The funny thing is, I had decided quite randomly to write my history column on Robeson, based on a photograph in the Oakland History Room of him singing to inspire WWII shipworkers in Oakland. For lack of a better reason, I was going to tie my column in with the movie I just mentioned… but the librarian at the History Room said, “Oh, you’re writing about the exhibit?”
Turns out that serendipitously, there’s a fabulous exhibit up now at the African American Museum and Library at Oakland (AAMLO) with all kinds of video monitors so you can see the great man in action and hear his insanely deep baritone voice. One of the things this exhibit stresses is that Robeson was the first to underscore the importance of Negro spirituals by performing them in sanctified concert halls. They're more than just work songs—they have a depth and power and distinct philosophy about life and pain; they are a legitimate artform.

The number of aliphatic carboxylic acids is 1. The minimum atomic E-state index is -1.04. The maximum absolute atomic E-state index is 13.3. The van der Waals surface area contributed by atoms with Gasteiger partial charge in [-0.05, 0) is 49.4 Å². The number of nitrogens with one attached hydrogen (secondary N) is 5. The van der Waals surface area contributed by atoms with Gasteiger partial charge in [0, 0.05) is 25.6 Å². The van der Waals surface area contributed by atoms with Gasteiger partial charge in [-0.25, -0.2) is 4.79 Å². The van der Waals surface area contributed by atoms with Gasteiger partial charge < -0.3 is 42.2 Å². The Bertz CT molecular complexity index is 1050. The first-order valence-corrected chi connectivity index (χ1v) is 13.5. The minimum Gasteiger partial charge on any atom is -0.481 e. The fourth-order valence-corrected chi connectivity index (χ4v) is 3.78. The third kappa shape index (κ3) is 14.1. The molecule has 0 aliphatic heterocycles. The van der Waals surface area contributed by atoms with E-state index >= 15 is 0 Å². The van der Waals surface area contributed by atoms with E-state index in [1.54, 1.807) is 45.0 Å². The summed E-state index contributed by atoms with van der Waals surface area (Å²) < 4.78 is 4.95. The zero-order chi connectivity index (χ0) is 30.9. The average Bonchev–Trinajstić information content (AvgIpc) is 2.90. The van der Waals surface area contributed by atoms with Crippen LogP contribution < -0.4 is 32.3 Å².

Speaking of powerful songs, the exhibit also talks about “Old Man River” and how Robeson was best known for that song, although its lyrics are stereotypical and he had to change them. I still get chills, however, at that line, “I’m tired of living and scared of dying/But Old Man River he jes keeps rolling along.” As a young girl growing up in Vermont looking through our Broadway showtunes book, I remember being awed at the desperation that lyric expressed. I’ve still never seen Showboat; I should rent it.
AAMLO is graced with six Arthur Mathews murals, out of an intended 12 (the library ran out of money, back in the early 1900s). Two panels were completed and burned in the fire associated with the 1906 earthquake (whose centennial was yesterday), so Mathews had to repaint them. My museum friend Diana says the Oakland Museum will be doing a Mathews exhibit next year: can’t wait.